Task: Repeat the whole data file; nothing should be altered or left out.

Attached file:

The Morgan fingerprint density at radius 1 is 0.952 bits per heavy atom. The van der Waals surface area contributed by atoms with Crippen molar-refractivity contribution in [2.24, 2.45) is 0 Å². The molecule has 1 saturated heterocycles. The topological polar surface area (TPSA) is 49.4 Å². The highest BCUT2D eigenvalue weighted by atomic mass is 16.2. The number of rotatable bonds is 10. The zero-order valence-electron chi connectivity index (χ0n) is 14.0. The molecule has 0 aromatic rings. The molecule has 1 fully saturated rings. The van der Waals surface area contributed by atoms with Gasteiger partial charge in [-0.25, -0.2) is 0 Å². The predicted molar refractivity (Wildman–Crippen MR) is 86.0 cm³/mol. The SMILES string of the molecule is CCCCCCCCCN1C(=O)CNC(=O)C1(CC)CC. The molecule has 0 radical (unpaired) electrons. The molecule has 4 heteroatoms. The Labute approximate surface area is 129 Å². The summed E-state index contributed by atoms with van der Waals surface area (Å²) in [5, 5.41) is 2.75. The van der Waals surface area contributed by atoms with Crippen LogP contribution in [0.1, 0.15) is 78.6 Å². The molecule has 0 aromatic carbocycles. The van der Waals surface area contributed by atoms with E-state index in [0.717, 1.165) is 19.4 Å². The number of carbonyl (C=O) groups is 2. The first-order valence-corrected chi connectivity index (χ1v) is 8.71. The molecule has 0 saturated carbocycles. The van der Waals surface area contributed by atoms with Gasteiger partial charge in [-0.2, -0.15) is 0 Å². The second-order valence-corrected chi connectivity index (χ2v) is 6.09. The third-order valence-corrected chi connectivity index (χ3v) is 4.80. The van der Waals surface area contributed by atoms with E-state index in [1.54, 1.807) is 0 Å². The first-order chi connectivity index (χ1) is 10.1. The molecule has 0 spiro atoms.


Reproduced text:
The Morgan fingerprint density at radius 1 is 0.952 bits per heavy atom. The van der Waals surface area contributed by atoms with Crippen molar-refractivity contribution in [2.24, 2.45) is 0 Å². The molecule has 1 saturated heterocycles. The topological polar surface area (TPSA) is 49.4 Å². The highest BCUT2D eigenvalue weighted by atomic mass is 16.2. The number of rotatable bonds is 10. The zero-order valence-electron chi connectivity index (χ0n) is 14.0. The molecule has 0 aromatic rings. The molecule has 1 fully saturated rings. The van der Waals surface area contributed by atoms with Gasteiger partial charge in [-0.25, -0.2) is 0 Å². The predicted molar refractivity (Wildman–Crippen MR) is 86.0 cm³/mol. The SMILES string of the molecule is CCCCCCCCCN1C(=O)CNC(=O)C1(CC)CC. The molecule has 0 radical (unpaired) electrons. The molecule has 4 heteroatoms. The Labute approximate surface area is 129 Å². The summed E-state index contributed by atoms with van der Waals surface area (Å²) in [5, 5.41) is 2.75. The van der Waals surface area contributed by atoms with Crippen LogP contribution in [0.1, 0.15) is 78.6 Å². The molecule has 0 aromatic carbocycles. The van der Waals surface area contributed by atoms with E-state index in [0.717, 1.165) is 19.4 Å². The number of carbonyl (C=O) groups is 2. The first-order valence-corrected chi connectivity index (χ1v) is 8.71. The molecule has 0 saturated carbocycles. The van der Waals surface area contributed by atoms with Gasteiger partial charge in [-0.2, -0.15) is 0 Å². The second-order valence-corrected chi connectivity index (χ2v) is 6.09. The third-order valence-corrected chi connectivity index (χ3v) is 4.80. The van der Waals surface area contributed by atoms with E-state index in [1.54, 1.807) is 0 Å². The first-order chi connectivity index (χ1) is 10.1. The molecule has 0 spiro atoms.